“Diastaticus strains have an extracellular enzyme that can break down sugars that the yeast wouldn’t normally be able to break down,” she tells us. “The result is a very dry beer, and what we were looking for in Erosion.”

We co-pitched the Belgian Saison yeast with the Brett, a process that’s slightly different than a mixed-fermentation brew but results in a more balanced beer.

“In a co-pitch,” Lauren explains, “as the name suggests, the strains are pitched at the same time, and in a mixed-ferm the organisms are pitched at different times. Depending on your choice between these two methods, you may have drastically different end results. A mixed-ferm can really play to a certain strain’s strengths, but a co-pitch is likely to be a bit more balanced overall.”  

Brian suggests that the Brett “really ties the room together, man,” a phrase from The Big Lebowski that he attempts to inject into every blog about every beer we ever make. (Seriously. Every single one. We’ll let him get away with it this time.)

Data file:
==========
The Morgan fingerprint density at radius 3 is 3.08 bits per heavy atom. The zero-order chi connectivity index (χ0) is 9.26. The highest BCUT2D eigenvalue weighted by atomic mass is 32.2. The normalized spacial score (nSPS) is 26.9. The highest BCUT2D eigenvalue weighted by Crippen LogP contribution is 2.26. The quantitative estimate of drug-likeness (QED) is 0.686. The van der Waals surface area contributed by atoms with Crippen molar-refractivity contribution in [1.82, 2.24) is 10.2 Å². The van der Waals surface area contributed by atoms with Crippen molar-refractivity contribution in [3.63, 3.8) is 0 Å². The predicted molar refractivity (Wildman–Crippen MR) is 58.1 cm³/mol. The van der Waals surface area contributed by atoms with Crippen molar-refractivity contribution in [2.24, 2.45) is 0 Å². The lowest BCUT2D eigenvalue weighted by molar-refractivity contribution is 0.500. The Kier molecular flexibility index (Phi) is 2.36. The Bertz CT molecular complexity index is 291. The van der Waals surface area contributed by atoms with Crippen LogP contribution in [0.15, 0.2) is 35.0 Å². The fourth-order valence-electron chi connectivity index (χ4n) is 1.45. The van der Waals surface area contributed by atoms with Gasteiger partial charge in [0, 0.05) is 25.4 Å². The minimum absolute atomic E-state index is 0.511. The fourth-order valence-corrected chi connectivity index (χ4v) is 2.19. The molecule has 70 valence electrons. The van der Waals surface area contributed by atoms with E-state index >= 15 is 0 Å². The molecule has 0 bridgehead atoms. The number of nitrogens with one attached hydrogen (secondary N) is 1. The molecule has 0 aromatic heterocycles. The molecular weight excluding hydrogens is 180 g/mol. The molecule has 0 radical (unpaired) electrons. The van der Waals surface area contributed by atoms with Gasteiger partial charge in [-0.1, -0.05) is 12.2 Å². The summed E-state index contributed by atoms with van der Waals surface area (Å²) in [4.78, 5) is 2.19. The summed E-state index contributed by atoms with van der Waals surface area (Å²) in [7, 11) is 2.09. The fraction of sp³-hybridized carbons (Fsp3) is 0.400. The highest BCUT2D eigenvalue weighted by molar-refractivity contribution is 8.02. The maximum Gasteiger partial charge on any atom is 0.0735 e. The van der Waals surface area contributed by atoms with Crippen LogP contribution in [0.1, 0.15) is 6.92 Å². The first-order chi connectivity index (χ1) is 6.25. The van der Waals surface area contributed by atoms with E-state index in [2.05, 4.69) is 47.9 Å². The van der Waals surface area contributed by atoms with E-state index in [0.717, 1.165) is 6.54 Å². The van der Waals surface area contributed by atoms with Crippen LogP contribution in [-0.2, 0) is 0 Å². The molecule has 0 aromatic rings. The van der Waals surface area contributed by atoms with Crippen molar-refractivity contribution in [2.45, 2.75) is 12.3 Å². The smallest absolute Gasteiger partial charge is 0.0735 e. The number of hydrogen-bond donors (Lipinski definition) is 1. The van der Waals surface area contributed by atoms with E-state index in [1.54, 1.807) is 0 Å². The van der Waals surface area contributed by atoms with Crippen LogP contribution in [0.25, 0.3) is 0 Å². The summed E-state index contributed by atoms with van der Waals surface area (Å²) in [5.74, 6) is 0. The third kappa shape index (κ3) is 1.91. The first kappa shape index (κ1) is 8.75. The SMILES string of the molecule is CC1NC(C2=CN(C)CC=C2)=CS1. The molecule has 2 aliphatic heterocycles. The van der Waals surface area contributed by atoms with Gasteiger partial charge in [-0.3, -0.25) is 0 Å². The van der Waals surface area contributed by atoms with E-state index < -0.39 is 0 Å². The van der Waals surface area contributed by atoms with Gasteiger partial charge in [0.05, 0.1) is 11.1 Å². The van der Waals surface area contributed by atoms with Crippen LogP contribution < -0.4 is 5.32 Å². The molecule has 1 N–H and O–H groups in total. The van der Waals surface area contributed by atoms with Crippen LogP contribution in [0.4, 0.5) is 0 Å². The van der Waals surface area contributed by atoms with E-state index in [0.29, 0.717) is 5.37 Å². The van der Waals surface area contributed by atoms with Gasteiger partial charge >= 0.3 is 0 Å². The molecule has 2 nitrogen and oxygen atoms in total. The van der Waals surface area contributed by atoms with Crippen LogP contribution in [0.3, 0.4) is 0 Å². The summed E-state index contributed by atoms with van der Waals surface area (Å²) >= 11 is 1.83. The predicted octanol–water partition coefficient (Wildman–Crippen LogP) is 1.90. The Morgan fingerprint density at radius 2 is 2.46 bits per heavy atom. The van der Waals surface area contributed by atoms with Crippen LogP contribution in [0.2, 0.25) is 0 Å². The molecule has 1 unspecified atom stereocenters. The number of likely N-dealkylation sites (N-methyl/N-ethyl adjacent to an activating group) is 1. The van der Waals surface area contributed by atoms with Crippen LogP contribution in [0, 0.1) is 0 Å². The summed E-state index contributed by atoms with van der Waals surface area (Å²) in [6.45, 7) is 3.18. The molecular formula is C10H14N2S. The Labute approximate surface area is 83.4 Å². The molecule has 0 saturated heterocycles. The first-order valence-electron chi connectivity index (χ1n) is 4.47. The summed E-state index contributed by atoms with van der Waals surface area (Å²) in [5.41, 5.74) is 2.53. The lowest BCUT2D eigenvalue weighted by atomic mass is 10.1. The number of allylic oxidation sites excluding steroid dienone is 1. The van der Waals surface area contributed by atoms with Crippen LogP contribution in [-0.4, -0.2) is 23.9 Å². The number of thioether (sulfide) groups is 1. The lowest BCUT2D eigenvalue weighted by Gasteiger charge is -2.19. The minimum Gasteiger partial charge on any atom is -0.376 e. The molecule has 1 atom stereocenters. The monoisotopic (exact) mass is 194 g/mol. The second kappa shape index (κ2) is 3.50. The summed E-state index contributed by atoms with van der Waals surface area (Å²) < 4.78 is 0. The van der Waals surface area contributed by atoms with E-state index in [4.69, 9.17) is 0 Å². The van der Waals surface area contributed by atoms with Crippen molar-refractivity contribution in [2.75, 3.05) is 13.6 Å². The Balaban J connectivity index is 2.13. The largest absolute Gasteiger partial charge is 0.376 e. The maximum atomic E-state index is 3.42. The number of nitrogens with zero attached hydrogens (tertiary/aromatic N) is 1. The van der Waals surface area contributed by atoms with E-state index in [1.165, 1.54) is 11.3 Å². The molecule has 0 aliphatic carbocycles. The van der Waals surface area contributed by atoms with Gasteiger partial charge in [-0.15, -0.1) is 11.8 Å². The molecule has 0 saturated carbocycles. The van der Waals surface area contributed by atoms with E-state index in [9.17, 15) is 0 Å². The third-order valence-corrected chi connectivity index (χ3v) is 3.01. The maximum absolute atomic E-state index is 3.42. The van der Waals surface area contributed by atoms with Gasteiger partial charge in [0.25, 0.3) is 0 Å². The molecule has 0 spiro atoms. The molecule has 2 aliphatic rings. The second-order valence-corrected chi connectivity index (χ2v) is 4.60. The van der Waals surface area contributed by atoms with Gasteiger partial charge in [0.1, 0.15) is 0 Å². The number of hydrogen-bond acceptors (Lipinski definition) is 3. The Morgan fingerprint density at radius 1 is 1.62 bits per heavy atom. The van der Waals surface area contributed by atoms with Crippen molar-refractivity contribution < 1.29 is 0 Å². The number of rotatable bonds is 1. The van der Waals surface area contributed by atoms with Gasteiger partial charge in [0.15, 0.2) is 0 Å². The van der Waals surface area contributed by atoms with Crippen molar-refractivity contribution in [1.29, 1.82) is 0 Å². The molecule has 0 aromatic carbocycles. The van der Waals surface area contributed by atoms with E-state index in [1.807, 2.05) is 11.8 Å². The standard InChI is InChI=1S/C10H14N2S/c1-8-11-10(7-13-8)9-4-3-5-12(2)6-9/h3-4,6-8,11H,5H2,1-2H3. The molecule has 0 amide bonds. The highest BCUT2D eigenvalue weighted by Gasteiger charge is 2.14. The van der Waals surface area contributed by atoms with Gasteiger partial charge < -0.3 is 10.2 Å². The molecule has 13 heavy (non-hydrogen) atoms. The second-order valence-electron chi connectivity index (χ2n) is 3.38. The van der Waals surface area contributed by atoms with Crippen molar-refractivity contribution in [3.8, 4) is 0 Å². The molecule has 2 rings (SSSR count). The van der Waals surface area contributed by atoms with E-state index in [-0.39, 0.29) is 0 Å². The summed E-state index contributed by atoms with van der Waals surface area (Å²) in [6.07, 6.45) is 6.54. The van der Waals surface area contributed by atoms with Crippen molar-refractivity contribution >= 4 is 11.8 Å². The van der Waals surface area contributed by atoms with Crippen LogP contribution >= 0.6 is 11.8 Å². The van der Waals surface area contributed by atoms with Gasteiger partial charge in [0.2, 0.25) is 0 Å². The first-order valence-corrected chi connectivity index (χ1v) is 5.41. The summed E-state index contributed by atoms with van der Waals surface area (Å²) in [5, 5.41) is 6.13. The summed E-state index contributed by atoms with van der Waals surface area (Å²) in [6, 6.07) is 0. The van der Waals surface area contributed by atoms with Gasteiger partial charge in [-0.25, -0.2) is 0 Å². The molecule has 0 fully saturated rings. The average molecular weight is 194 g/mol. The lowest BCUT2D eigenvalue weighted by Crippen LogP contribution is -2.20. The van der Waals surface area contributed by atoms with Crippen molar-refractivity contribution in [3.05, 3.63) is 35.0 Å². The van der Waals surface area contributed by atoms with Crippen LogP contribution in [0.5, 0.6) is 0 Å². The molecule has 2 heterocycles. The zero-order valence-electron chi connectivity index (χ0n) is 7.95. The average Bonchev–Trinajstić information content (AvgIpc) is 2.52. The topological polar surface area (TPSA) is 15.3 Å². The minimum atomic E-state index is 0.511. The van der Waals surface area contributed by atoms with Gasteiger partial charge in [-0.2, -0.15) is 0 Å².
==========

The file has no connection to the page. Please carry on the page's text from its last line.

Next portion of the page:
Regardless, he really enjoys the combination of our favorite Belgian Saison yeast and Brettanomyces lambicus

“It’s got some awesome, fruity bubblegum aromatics balanced by a dry phenolic finish,” he says. “It has such a distinctive yeast profile.”

While the yeast in Erosion is important, we can’t discount the role of the malt. We created a beautifully intricate malt bill for this brew, containing flaked rye along with pilsner, wheat, and oats provided by our good friends at Rabbit Hill Farms up in Shiloh, and some delicious Jersey Fresh-certified honey. 

“The malts provide some earthiness, some nuttiness, some texture to the mouthfeel,” Brian says. “There are a number of components coming together to make a beautiful beer that really shines, with the malt laying a strong backbone upon which we can layer the other flavors.”

Furthermore, Rabbit Hill’s floor-malted grain is perfect for a beer such as this. 

“Their grain definitely has a terroir to it that really complements a farmhouse, mixed-fermentation Saison,” Brian says.